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The Deafening Silence About the War in the Deficit Debate

Dan Kovalik

American soldiers take cover as they blow open a wall into a compound suspected of belonging to a local Taliban commander. Materials for making IEDs were found in the compound (Photo: Antonia Olmos)

There is a lot of talk right now on Capitol Hill about the need to
balance the federal budget. Sadly, both Democrats and Republicans
alike are largely debating about how best to balance the budget upon the
backs of the poor and working people (who are many times the very same
people) and the elderly. First and foremost on the chopping block
appears to be Social Security and Medicare -- the lifeline for millions
of seniors in this country and the only hope for any sort of retirement
for the vast majority of people in this country.

Meanwhile, belying any real interest in balancing the budget, the
extension of unemployment benefits for millions of people out of work
through no fault of their own is being made contingent upon tax breaks
for the wealthiest Americans.

At the same time, what is largely absent from this debate is
discussion of the war, which includes military actions in Afghanistan,
Iraq, Yemen, allied Pakistan, military exercises in the Yellow Sea and
elsewhere, and the maintenance of over 800 U.S. military bases
throughout the world. To put the latter into perspective, Great Britain
and Ancient Rome, at the very height of their Empires, never had more
than 40 military bases internationally.

The U.S. is always at war, whether the pretext is fighting Communism
or terrorism, or, as is usually the actual case, fighting against
national liberation efforts and for the ability of U.S. corporations to
expand their domain and control.

While President Obama had promised during his campaign to "change the
mindset that leads us to war," and while many of us, myself included,
believed him, Obama could not even wait until his first weekend in
office before launching one of his many (many more than Bush) drone
attacks into Pakistan, predictably killing mostly civilians. In
addition, just after it was announced that he won the Nobel Prize for
Peace, Obama, almost to spite the Nobel committee, announced the "surge"
in Afghanistan which is putting 30,000 more American lives in jeopardy,
leading to a massive increase of civilian deaths in Afghanistan over
those killed during Bush's tenure, and further inflaming tensions in the
Middle East.

Indeed, Obama has been more hawkish than Bush in a number of ways as
seen, for example, in his re-commencing funding for the brutal "red
berets" of Indonesia -- which even Bush refused to do on human rights
grounds -- and in his re-commissioning the 4th Fleet in the Caribbean
which Eisenhower had de-commissioned in the 1950's.

In the end, while Obama is rightly criticized for being too
conciliatory to the rich and powerful -- to Wall Street bankers and to
the Republicans -- he is unflinchingly harsh when it comes to unleashing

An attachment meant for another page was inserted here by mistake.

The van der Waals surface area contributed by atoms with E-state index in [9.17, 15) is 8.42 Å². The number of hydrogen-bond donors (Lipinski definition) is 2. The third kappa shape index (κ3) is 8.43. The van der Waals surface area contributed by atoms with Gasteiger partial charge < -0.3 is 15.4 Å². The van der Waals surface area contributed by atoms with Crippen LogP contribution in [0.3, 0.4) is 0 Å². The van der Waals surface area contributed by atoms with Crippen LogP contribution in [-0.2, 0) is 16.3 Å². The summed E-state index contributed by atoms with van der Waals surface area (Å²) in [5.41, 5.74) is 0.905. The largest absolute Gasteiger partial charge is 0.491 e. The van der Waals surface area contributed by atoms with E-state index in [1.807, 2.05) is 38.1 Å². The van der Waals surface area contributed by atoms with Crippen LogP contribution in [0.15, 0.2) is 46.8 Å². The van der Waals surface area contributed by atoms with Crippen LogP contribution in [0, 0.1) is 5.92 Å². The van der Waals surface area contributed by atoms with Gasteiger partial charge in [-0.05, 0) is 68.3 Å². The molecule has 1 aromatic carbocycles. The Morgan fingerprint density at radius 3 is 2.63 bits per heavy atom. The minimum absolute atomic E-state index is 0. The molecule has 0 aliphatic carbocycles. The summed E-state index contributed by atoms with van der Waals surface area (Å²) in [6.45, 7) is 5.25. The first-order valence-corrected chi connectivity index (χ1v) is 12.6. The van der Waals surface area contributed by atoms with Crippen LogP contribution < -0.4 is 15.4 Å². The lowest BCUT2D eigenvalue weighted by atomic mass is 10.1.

violence throughout the world.

And so, the war goes on unabated. If it were not enough that the
war is currently costing the lives of tens of thousands of innocents
abroad as well the lives of thousands of young U.S. military personnel,
most of which signed up because they could not find work here, the war
is eating up more and more of the federal budget. Depending upon how
one counts, the war (both current and past military actions which we
continue to pay for) accounts for around half of the total budget of the United States.

No matter how you count, it is clear that the current Af-Pak and Iraq
wars will cost this country well over $1 trillion. A modest proposal
for cutting the deficit would be to start there, and to try at all costs
to spare social spending for the growing needy in our country.

As Noam Chomsky explains, the reason the war is not up for debate is
the fact that there has been a political consensus between the two
parties since World War II that the U.S. economy would continue to be
primed through military spending rather than social spending -- social
spending having the disadvantage, from the point of view of those who
rule this country, of distributing wealth downward rather than upward.

Military spending, on the other hand, amounts to a regressive tax
which requires the vast majority of working people to subsidize what
President Eisenhower decried as "the military-industrial complex" --
that is, high tech companies, weapons manufacturers, and the new
proliferation of mercenary organizations (e.g., Black Water, DynCorp and
many more) receiving lucrative defense contracts. Further, this
spending allows the U.S. to engage in military efforts abroad fought
(despite the more lofty goals claimed) in the interests of allowing such
corporate interests to expand their markets, and increase their
profits, even more.

It is this type of corporate welfare system, along with periodic bank
bailouts and tax cuts for the super-rich, which suits the two political
parties just fine. Welfare for the truly needy, however, is generally
abhorrent to them, and thus the limited nature of the current debate
about the federal deficit.

Of course, for those of us concerned about basic notions of fairness
and justice, and for those of us who are literally dying at the hands of
this system, this state of affairs is completely unacceptable, and must
be resisted. A good place to start would be the December 16 anti-war
demonstration in Washington, D.C. For more information, go to Stop These Wars.

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